When you say “Core Data” and “table view” in the same sentence, it should also trigger the word NSFetchedResultsController. This class is a huuuuge help because it was designed specifically for displaying data from NSManagedObjects in table or collection views. If you only return an array of Strings, you’ll have to write a bunch of boiler plate code yourself to keep your table view in sync with your persistent store, but you get all of that for free with NSFetchedResultsController.

Using NSFetchedResultsController would change the code a bit. Instead of returning an array of blog ideas ([BlogIdea]), you could hold a reference to a NSFetchedResultsController<BlogIdea> and configure it to fetch:

 1// MARK: - Concept
 2// If you give a `Provider` a persistent container, and a fetched results controller delegate to talk back to,
 3// a `Provider` Type can act as a liaison between the view controller and the pieces of Core Data that are needed
 4// to initialize a fetched results controller, perform fetches, and other Core Data related actions on behalf of your
 5// view controller (instead of you putting all this code in the view controller itself)...
 7class BlogIdeaProvider {
 8    private var persistentContainer: NSPersistentContainer
 9    private weak var fetchedResultsControllerDelegate: NSFetchedResultsControllerDelegate?
11    // MARK: - Initializers
12    init(with persistentContainer: NSPersistentContainer, 
13              fetchedResultsControllerDelegate: NSFetchedResultsControllerDelegate?) {
15        self.persistentContainer = persistentContainer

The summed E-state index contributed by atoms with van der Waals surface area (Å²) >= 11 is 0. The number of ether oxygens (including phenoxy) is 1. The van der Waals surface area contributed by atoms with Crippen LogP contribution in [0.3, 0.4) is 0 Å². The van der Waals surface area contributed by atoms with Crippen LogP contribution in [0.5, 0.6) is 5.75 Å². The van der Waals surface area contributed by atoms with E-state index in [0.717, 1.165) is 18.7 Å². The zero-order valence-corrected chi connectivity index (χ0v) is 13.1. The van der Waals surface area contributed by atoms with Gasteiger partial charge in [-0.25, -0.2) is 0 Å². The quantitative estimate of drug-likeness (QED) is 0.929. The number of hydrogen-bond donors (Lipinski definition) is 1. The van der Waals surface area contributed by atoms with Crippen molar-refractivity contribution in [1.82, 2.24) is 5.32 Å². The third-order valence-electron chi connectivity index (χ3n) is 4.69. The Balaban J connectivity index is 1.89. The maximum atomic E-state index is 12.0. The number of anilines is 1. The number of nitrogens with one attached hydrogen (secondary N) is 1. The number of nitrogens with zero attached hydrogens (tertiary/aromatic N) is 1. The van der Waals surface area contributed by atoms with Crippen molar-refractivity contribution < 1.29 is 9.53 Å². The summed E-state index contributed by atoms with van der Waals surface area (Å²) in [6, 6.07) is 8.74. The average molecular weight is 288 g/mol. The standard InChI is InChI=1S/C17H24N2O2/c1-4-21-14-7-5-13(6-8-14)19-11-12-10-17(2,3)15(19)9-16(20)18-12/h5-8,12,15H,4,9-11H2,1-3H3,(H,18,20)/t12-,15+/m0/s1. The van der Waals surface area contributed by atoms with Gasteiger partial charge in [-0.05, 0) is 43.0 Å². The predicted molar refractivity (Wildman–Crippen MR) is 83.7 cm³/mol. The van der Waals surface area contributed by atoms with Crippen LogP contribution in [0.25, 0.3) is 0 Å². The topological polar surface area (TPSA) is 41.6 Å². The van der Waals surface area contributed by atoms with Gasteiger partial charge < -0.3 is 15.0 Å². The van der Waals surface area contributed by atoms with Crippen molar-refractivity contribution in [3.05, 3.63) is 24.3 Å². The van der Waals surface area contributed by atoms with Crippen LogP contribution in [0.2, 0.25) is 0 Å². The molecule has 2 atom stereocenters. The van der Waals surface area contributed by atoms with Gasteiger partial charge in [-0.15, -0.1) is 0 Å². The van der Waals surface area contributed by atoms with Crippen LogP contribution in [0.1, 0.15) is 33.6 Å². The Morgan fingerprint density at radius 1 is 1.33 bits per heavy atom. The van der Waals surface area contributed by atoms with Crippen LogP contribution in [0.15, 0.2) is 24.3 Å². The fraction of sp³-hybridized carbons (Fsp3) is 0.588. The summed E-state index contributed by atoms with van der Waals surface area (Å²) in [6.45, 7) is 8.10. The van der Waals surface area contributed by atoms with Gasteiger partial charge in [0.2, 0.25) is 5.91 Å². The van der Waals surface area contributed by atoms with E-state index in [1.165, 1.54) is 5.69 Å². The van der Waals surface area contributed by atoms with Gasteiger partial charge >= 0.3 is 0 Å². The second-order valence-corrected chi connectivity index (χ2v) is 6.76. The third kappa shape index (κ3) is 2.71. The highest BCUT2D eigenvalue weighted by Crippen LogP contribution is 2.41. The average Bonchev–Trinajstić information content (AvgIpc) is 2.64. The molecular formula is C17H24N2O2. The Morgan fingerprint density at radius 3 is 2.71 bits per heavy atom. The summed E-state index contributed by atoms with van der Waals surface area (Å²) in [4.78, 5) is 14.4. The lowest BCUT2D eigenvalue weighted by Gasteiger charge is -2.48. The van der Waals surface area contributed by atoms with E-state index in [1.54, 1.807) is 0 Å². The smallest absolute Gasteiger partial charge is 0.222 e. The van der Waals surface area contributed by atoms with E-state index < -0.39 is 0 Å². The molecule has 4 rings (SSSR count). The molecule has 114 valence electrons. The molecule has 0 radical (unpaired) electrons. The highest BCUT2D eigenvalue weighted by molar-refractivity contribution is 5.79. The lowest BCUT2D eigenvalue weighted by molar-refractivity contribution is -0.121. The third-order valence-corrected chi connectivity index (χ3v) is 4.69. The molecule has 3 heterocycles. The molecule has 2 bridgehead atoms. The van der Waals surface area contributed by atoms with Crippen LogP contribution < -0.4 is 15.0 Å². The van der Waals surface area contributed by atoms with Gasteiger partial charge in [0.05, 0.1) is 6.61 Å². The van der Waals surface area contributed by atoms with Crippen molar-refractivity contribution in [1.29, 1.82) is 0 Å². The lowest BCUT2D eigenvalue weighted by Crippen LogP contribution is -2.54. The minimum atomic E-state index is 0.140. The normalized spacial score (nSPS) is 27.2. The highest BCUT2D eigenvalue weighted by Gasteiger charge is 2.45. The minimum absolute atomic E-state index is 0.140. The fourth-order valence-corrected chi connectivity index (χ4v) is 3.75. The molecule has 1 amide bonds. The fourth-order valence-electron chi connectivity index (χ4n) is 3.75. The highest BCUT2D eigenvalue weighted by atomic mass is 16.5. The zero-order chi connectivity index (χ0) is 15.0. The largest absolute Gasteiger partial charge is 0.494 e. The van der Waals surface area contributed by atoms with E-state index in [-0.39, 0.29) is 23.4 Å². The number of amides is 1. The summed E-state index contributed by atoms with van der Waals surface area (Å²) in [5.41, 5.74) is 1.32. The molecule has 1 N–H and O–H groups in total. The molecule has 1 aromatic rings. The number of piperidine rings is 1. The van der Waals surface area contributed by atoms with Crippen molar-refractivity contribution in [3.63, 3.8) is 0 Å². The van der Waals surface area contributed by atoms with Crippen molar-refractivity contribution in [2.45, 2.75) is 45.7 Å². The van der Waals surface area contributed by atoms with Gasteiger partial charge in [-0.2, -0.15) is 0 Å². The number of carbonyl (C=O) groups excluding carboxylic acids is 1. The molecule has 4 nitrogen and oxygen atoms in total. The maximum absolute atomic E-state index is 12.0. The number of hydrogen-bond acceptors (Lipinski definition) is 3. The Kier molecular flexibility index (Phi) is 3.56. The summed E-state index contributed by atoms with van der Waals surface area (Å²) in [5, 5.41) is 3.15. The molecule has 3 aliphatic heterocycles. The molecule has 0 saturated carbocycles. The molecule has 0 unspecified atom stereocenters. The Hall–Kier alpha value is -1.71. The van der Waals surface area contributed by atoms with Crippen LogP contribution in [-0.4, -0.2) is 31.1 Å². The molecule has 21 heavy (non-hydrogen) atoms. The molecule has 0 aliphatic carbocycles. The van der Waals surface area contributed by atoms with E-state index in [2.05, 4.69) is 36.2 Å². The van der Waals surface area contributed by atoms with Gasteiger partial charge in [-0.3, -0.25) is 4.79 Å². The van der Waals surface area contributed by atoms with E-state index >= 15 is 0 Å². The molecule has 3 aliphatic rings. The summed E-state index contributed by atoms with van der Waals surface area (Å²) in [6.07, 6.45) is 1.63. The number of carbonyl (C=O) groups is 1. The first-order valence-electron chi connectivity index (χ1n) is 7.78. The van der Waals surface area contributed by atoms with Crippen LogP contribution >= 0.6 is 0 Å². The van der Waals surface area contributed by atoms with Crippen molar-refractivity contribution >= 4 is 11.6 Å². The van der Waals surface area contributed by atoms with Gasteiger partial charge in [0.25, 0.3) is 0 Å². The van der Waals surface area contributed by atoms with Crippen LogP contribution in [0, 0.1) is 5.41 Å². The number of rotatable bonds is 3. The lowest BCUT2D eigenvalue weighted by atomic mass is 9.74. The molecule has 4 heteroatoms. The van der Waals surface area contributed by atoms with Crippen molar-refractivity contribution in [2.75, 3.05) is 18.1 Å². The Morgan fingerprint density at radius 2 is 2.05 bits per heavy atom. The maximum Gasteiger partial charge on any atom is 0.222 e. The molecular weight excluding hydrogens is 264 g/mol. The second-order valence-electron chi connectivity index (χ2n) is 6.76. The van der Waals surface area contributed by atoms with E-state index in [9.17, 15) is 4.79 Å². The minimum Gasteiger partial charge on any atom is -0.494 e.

16        self.fetchedResultsControllerDelegate = fetchedResultsControllerDelegate
18    }
20    // use this in your view controller to display BlogIdea instances
21    lazy var fetchedResultsController : NSFetchedResultsController<BlogIdea> = {
22        // Configure a fetched results controller and perform an initial fetch
23        let blogIdeasFetchRequest = NSFetchRequest<BlogIdea>(entityName: "BlogIdea")
25        let controller = NSFetchedResultsController<BlogIdea>(  fetchRequest: blogIdeasFetchRequest,
26                                                                managedObjectContext: self.persistentContainer.viewContext,
27                                                                sectionNameKeyPath: nil,
28                                                                cacheName: nil)
30        controller.delegate = self.fetchedResultsControllerDelegate
32        do {
33            try controller.performFetch()
34        } catch {
35            fatalError("\(#function): Failed to performFetch: \(error)")
36        }
38        return controller
39    }()

Concluding Thoughts

I know I keep going back to it, but I think it’s what will help make the decision.

What’s the next thing you’re expecting to happen after you fetch the objects and display them?

Let that be your guiding principle for your fetching and displaying strategy.

With Core Data, it’s almost always going to be more convenient to be working with NSManagedObjects. Start there, and handle efficiency problems as they arise. 🙌🏻